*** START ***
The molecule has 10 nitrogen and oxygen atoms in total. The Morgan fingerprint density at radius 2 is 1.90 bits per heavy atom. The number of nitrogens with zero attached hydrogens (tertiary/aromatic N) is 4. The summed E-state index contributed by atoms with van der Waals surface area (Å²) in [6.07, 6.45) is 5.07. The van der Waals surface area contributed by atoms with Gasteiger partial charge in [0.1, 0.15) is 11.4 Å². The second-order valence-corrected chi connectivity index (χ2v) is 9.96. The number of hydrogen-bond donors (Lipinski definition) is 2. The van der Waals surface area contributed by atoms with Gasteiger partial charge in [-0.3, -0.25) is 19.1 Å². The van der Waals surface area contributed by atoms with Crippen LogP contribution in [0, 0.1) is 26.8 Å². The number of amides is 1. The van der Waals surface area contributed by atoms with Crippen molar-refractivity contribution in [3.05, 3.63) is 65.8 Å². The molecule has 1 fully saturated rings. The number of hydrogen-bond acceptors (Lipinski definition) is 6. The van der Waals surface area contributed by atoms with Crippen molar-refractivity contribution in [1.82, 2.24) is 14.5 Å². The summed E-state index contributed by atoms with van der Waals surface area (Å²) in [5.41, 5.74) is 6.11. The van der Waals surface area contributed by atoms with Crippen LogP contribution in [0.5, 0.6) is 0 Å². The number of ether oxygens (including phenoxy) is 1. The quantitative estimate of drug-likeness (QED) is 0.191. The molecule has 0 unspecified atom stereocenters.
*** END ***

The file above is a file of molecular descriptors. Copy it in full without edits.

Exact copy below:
The molecule has 10 nitrogen and oxygen atoms in total. The Morgan fingerprint density at radius 2 is 1.90 bits per heavy atom. The number of nitrogens with zero attached hydrogens (tertiary/aromatic N) is 4. The summed E-state index contributed by atoms with van der Waals surface area (Å²) in [6.07, 6.45) is 5.07. The van der Waals surface area contributed by atoms with Gasteiger partial charge in [0.1, 0.15) is 11.4 Å². The second-order valence-corrected chi connectivity index (χ2v) is 9.96. The number of hydrogen-bond donors (Lipinski definition) is 2. The van der Waals surface area contributed by atoms with Gasteiger partial charge in [-0.3, -0.25) is 19.1 Å². The van der Waals surface area contributed by atoms with Crippen LogP contribution in [0, 0.1) is 26.8 Å². The number of amides is 1. The van der Waals surface area contributed by atoms with Crippen molar-refractivity contribution in [3.05, 3.63) is 65.8 Å². The molecule has 1 fully saturated rings. The number of hydrogen-bond acceptors (Lipinski definition) is 6. The van der Waals surface area contributed by atoms with Crippen molar-refractivity contribution in [1.82, 2.24) is 14.5 Å². The summed E-state index contributed by atoms with van der Waals surface area (Å²) in [5.41, 5.74) is 6.11. The van der Waals surface area contributed by atoms with Crippen LogP contribution in [0.5, 0.6) is 0 Å². The number of ether oxygens (including phenoxy) is 1. The quantitative estimate of drug-likeness (QED) is 0.191. The molecule has 0 unspecified atom stereocenters.